If you gave in to your curiosity and gave the viral ‘honesty app’ Sarahah a try, then this particular news piece might concern you. According to latest revelations made about the app, which allows users to send or receive anonymous messages, the app might be sneakily uploading its user’s phone contacts on to the company’s servers.

A report in The Intercept on Sunday revealed that Zachary Julian, a senior security analyst from IT security consulting firm Bishop Fox was the first one to discover that the app was uploading users private information, using a monitoring software BURP Suite.

The report quotes Julian saying, "As soon as you log into the application, it transmits all of your email and phone contacts stored on the Android operating system."

Anyone who has accessed the app might remember a step when the user's were asked for their permission to access contacts. Considering the nature of the app, many of us might have given permission even without giving it a second thought but the thing is that the step was never needed as there is no such feature in the app where these contacts would be required or even a search feature where users can look up for a friend using a contact number.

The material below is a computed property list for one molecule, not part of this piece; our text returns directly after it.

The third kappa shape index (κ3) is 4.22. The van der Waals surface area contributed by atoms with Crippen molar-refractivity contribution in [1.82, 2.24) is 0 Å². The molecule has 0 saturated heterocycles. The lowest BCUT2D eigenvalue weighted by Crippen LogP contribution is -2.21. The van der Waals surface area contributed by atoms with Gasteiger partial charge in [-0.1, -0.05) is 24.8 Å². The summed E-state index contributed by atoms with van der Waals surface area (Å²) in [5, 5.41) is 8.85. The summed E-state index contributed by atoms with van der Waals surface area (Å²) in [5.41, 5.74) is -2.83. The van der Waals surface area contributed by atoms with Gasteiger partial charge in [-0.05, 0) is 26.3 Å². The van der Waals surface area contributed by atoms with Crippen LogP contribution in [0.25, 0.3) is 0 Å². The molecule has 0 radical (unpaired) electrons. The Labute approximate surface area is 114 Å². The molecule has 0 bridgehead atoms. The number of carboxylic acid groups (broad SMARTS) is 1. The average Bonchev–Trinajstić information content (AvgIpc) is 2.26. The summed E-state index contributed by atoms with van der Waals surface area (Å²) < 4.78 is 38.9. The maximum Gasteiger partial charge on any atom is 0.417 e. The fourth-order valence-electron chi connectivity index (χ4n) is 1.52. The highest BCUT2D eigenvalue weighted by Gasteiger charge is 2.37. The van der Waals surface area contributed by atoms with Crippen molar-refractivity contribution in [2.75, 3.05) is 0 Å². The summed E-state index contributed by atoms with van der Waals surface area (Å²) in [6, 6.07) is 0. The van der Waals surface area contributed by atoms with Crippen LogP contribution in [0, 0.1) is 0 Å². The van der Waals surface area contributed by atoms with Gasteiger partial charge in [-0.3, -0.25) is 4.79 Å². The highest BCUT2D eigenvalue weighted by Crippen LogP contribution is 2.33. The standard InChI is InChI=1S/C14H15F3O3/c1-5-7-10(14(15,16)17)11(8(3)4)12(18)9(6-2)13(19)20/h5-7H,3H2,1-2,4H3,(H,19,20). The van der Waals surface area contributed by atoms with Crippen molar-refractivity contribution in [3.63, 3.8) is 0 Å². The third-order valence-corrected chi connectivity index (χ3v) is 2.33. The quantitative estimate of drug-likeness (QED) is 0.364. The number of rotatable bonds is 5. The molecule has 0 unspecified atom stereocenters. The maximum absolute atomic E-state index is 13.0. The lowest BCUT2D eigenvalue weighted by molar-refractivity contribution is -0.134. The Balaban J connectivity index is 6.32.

However, Sarahah’s founder Zain al-Abidin Tawfiq has denied all the claims made by Zachary Julian. According to him, the contact lists were being uploaded “for a planned ‘find your friends’ feature” that was not yet released.

He also tweeted and assured Sarahah users that the data request will be removed from the app's next update and that the app was absolutely safe to use.

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